Mobile video developments escalated this month. Sprint Nextel partnered with Clearwire Corp. a few weeks ago and announced that Xohm, its previously delayed 4G WiMax network, will launch in Washington and Baltimore later this year. Satellite TV provider Dish Network also announced plans to build a mobile video service from the nearly nationwide block of licenses it bought for $712 million in this year’s federal spectrum auction.
The one thing those services don’t offer, Schelle notes, is local programming.
Future versions of mobile DTV may include technology that allows a broadcaster to hand off a broadcast to adjoining stations as a viewer drives through their areas, ATSC’s Richer says.
But at least in the early days of mobile DTV, broadcasters conceive the service as a market-by-market affair. Consumers are accustomed to seeking out different radio stations as they drive into different cities, Schelle says.
Such local focus would seem to benefit public TV, which touts its localism more or less nonstop.
However, not everyone is convinced that public TV’s specialties translate well to mobile platforms, where short modular features tend to thrive.
“What content do we have that lends itself to that?” wonders Jack Dominic, chief operating officer at CET in Cincinnati. “We’ve tended not to get into the sound-bite mentality.”
Dominic served on the mobile video coalition’s committee that tested the tech standards. His station, CET, embraced new platforms with enthusiasm, transforming its website into a deep repository of local online video. But Dominic’s not as pumped about mobile DTV’s potential for public TV.
“The commercial folks are in a much better situation,” he says. “I can see picking up my phone to watch the weather, to see if the Reds win or lose, to get news headlines in two minutes.”
“I don’t see myself watching the sex lives of grasshoppers on Nova on a 1-inch screen while I’m waiting for the bus,” he adds.
To be fair, some public TV content already thrives on handhelds. Sesame Street has been part of the V Cast service since Verizon started it in 2005, and test results have demonstrated that mobile devices are effective at teaching kids the alphabet and other lessons, says Sara DeWitt, senior director of PBS Kids and PBS Parents.
Shows such as Super Why! and Fetch! also offer podcasts, DeWitt says, and mobile concepts are increasingly part of PBS’s deals with producers of kids’ content.
Local pubcasters such as KQED, KCRW, Twin Cities PTV and Kentucky’s KET have also experimented with video podcasts.
On a broader scale, PBS hasn’t begun to plan content strategy specifically for mobile DTV, though its general philosophy is to be on whatever platforms its viewers embrace, says Andy Russell, senior v.p. for PBS Ventures.
“We’re trying to work through what the potential interest is in this,” he says.
Even if mobile DTV doesn’t catch fire with viewers, it will demand attention as pubcasters decide how to use their digital bitstreams.
Station managers who cut their teeth broadcasting just one analog TV channel will need to become ever more strategic about divvying up their capacity and their content, says Rick Ducey, chief strategy officer for BIA Financial Network Inc., a media consulting company that conducted the mobile DTV market value study for NAB.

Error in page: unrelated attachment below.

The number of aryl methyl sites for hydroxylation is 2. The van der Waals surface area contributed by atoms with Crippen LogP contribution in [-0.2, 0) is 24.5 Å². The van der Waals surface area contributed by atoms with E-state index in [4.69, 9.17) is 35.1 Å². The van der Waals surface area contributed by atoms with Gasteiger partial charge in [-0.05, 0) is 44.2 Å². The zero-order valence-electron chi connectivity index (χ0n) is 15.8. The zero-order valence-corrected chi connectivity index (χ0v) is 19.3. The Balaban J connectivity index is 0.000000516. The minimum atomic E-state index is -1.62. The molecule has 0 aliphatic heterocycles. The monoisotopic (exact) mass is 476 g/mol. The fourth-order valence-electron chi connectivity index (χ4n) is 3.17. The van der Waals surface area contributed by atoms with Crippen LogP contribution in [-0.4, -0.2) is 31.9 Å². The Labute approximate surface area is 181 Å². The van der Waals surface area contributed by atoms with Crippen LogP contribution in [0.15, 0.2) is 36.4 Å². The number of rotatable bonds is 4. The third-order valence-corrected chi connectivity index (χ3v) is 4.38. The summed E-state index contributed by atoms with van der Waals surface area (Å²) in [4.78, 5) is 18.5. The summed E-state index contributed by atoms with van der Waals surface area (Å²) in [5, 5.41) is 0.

“People have to think hard about their bandwidth budget,” Ducey says. “TV broadcasters are just starting to get used to that.”
In a presentation during February’s APTS Capitol Hill Day, Dan Hsieh, consultant to the mobile video coalition, presented a bandwidth distribution model that broke a station’s total bitstream of 19.4 megabits per second into two to four mobile channels, together using 4 to 6 Mbps, data services using 1 to 2 Mbps and HDTV using at least 10 Mbps. It reserved the remaining 3 to 5 Mbps for boosting the HD or adding multicasts.
The HD quality issue, in particular, is a touchy one. PBS’s Kutzner, for example, says decent high def requires 14 Mbps — nearly all of the broadcast channel — but “people will argue otherwise,” he says.
Each station will make its own decisions about bandwidth allotments, Erstling says.
To provide two ATSC mobile channels, a station would have to set aside up to 4.5 Mbps, Kutzner says.
Because mobile streams are by definition designed to hit a moving target, the signal must carry more error correction than broadcasts to fixed antennas. For every 100 kbps of content, broadcasters need to add another 300 kbps of error correction to “allow the signal to survive the very harsh dynamic environment as people move around with small receivers,” Kutzner says.
As for hardware, stations would need to invest in a new multiplexers and exciters at their transmitters, he says.
Whatever mobile technology the ATSC adopts will be designed to play nicely with a station’s HD and other signals, Richer says.
Though mobile DTV will likely begin life as essentially a simulcast service for convenience’s sake, ATSC’s Richer expects its great potential lies in non-real-time file delivery, which can ease bandwidth pressures by relegating file delivery to off-peak hours, he says.
Of course, changing delivery from simulcast to download could raise rights issues.
“Look, there’s going to be issues with all these new platforms,” Richer counters. “The people who hold rights have an interest in these things, too.”
“But I think it will be a good business for everyone.”
Copyright 2008 by Current LLC
Copyright 2008 American University